Friday, 27 April 2007

Commuter belts expand

POPULATION growth has shot through the roof in the ever-widening commuter belts of Ireland's biggest cities.

New Census 2006 figures show that people are moving out of cities and into smaller towns.

And these are groaning under the pressure of seeing their numbers double or even treble in just a few years.

The five cities of Dublin, Cork, Limerick, Galway and Waterford have lost population share compared to the rest of the country with a total growth of just 4pc that is half the rate of the country as a whole.

Galway was the exception to this as its population has grown by 10pc since 2002. It now stands at 72,720 and could hit 100,000 by 2020 if growth continues at this rate.

But the number of large towns has increased from 28 to 34, with Mallow, Wicklow, Arklow, Cobh, Midleton, and Ballina the new arrivals on a list dominated by Leinster with 22 towns inhabited by over 10,000 people.

Balbriggan was the fastest growing big town. Its population soared by 51pc to 15,559, while, also in north Dublin, Swords saw its population soar to 34,000.

Drogheda narrowly pipped Dundalk to become the largest town in Louth, and with a population of 35,090 is now Ireland's biggest urban centre outside the main cities.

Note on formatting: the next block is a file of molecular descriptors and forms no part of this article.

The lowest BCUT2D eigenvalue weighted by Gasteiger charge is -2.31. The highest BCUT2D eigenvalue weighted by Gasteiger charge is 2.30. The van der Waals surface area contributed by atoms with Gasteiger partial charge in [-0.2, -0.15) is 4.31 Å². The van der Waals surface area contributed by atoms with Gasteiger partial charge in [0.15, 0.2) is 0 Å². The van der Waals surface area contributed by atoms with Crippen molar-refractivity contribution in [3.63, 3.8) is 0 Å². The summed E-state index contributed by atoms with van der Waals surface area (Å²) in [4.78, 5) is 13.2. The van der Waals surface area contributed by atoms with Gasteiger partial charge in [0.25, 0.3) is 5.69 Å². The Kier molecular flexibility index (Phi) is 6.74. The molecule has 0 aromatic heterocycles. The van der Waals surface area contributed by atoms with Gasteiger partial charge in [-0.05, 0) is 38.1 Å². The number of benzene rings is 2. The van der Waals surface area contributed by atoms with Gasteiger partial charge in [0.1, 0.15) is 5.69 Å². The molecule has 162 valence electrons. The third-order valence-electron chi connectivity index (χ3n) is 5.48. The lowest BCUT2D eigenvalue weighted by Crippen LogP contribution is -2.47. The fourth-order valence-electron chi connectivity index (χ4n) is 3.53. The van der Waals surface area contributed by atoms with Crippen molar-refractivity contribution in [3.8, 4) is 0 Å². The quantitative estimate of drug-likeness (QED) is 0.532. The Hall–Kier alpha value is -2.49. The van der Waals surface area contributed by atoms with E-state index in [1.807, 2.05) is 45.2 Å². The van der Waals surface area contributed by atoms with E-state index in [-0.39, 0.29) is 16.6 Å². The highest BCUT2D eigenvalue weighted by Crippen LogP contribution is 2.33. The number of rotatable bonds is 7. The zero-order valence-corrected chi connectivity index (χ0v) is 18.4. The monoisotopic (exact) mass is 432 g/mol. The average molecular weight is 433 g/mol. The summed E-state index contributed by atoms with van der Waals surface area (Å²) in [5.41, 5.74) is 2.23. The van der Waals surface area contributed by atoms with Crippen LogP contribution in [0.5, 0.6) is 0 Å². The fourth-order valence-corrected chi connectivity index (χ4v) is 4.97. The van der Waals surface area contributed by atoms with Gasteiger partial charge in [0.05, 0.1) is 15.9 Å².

Towns near Cork city such as Carrigaline, Midleton and Mallow also saw massive increases, most notably in Carrigtwohill which saw its population double to 2,782.

Towns near Galway such as Athenry also boomed, while the population of Oranmore doubled to 3,500.

Near Dublin, the population of Stamullen in Co Meath trebled to 2,500 in just four years.

Other commuter-belt towns around the capital such as Lusk, Rathcoole, Blessington, Kilcock, Kilcullen and Duleek also witnessed population explosions, with the phenomenon reaching out as far as Portarlington in Co Laois, Enfield in Co Meath and beyond.

Overall, the Irish population has grown by 322,645 since 2002, but most of these live outside the big cities.

This means that the city share of the population fell from 35.5pc to 34.2pc, the census figures just published by the Central Statistics Office show.

The biggest population increases were in villages with a population of between 50 and 1,500 people in Dublin, Meath, Kildare and Wicklow which grew by over a third, twice as fast as villages elsewhere.

Irish Independent

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